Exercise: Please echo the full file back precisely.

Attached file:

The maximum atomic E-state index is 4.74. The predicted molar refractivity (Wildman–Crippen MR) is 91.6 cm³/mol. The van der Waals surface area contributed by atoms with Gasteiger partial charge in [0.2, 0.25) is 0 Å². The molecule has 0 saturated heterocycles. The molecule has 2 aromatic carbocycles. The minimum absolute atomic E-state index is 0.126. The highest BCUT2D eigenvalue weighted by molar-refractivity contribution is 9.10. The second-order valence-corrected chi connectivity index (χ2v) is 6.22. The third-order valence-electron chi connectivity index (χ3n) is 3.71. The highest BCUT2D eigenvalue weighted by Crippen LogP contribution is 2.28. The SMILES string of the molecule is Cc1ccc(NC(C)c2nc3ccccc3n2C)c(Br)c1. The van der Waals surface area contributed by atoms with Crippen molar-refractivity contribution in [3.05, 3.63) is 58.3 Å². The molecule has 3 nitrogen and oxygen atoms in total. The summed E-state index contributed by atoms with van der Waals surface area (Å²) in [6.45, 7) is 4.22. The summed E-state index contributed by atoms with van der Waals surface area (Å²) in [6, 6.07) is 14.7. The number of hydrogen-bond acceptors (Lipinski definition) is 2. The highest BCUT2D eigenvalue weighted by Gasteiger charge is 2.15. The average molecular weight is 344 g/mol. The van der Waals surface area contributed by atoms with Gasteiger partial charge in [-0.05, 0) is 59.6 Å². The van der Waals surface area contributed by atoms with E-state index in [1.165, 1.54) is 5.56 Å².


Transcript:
The maximum atomic E-state index is 4.74. The predicted molar refractivity (Wildman–Crippen MR) is 91.6 cm³/mol. The van der Waals surface area contributed by atoms with Gasteiger partial charge in [0.2, 0.25) is 0 Å². The molecule has 0 saturated heterocycles. The molecule has 2 aromatic carbocycles. The minimum absolute atomic E-state index is 0.126. The highest BCUT2D eigenvalue weighted by molar-refractivity contribution is 9.10. The second-order valence-corrected chi connectivity index (χ2v) is 6.22. The third-order valence-electron chi connectivity index (χ3n) is 3.71. The highest BCUT2D eigenvalue weighted by Crippen LogP contribution is 2.28. The SMILES string of the molecule is Cc1ccc(NC(C)c2nc3ccccc3n2C)c(Br)c1. The van der Waals surface area contributed by atoms with Crippen molar-refractivity contribution in [3.05, 3.63) is 58.3 Å². The molecule has 3 nitrogen and oxygen atoms in total. The summed E-state index contributed by atoms with van der Waals surface area (Å²) in [6.45, 7) is 4.22. The summed E-state index contributed by atoms with van der Waals surface area (Å²) in [6, 6.07) is 14.7. The number of hydrogen-bond acceptors (Lipinski definition) is 2. The highest BCUT2D eigenvalue weighted by Gasteiger charge is 2.15. The average molecular weight is 344 g/mol. The van der Waals surface area contributed by atoms with Gasteiger partial charge in [-0.05, 0) is 59.6 Å². The van der Waals surface area contributed by atoms with E-state index in [1.165, 1.54) is 5.56 Å².